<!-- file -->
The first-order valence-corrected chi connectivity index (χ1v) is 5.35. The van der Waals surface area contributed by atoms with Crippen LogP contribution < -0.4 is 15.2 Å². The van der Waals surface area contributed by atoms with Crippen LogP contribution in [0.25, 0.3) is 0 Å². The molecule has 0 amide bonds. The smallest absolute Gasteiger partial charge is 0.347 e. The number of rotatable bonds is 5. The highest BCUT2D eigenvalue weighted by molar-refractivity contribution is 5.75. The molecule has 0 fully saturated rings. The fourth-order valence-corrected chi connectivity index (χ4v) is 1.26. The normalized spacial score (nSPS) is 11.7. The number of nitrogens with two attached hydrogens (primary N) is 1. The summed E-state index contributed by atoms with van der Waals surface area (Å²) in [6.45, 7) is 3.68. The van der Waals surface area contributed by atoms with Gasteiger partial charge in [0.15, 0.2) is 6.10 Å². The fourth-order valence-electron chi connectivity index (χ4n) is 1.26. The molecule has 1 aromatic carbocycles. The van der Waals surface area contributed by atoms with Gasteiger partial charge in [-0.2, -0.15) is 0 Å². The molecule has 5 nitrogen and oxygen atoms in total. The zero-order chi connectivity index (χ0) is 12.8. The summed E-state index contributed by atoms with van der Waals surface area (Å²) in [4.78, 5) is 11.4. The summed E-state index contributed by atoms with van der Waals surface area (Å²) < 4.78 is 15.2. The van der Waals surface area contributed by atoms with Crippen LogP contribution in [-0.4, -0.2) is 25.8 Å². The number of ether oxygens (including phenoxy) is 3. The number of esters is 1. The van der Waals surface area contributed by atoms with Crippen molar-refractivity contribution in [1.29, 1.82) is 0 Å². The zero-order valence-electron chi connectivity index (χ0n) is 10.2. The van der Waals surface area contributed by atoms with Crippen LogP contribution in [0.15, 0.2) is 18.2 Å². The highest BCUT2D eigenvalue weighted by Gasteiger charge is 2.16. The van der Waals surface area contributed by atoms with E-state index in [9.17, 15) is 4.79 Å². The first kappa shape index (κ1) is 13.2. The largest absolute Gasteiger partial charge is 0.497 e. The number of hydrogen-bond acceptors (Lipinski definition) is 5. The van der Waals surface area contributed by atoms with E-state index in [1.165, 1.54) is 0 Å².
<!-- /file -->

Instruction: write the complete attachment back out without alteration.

The first-order valence-corrected chi connectivity index (χ1v) is 5.35. The van der Waals surface area contributed by atoms with Crippen LogP contribution < -0.4 is 15.2 Å². The van der Waals surface area contributed by atoms with Crippen LogP contribution in [0.25, 0.3) is 0 Å². The molecule has 0 amide bonds. The smallest absolute Gasteiger partial charge is 0.347 e. The number of rotatable bonds is 5. The highest BCUT2D eigenvalue weighted by molar-refractivity contribution is 5.75. The molecule has 0 fully saturated rings. The fourth-order valence-corrected chi connectivity index (χ4v) is 1.26. The normalized spacial score (nSPS) is 11.7. The number of nitrogens with two attached hydrogens (primary N) is 1. The summed E-state index contributed by atoms with van der Waals surface area (Å²) in [6.45, 7) is 3.68. The van der Waals surface area contributed by atoms with Gasteiger partial charge in [0.15, 0.2) is 6.10 Å². The fourth-order valence-electron chi connectivity index (χ4n) is 1.26. The molecule has 1 aromatic carbocycles. The van der Waals surface area contributed by atoms with Gasteiger partial charge in [-0.2, -0.15) is 0 Å². The molecule has 5 nitrogen and oxygen atoms in total. The zero-order chi connectivity index (χ0) is 12.8. The summed E-state index contributed by atoms with van der Waals surface area (Å²) in [4.78, 5) is 11.4. The summed E-state index contributed by atoms with van der Waals surface area (Å²) < 4.78 is 15.2. The van der Waals surface area contributed by atoms with Crippen LogP contribution in [-0.4, -0.2) is 25.8 Å². The number of ether oxygens (including phenoxy) is 3. The number of esters is 1. The van der Waals surface area contributed by atoms with Crippen molar-refractivity contribution in [1.29, 1.82) is 0 Å². The zero-order valence-electron chi connectivity index (χ0n) is 10.2. The van der Waals surface area contributed by atoms with Crippen LogP contribution in [0.15, 0.2) is 18.2 Å². The highest BCUT2D eigenvalue weighted by Gasteiger charge is 2.16. The van der Waals surface area contributed by atoms with E-state index in [9.17, 15) is 4.79 Å². The first kappa shape index (κ1) is 13.2. The largest absolute Gasteiger partial charge is 0.497 e. The number of hydrogen-bond acceptors (Lipinski definition) is 5. The van der Waals surface area contributed by atoms with E-state index in [1.165, 1.54) is 0 Å².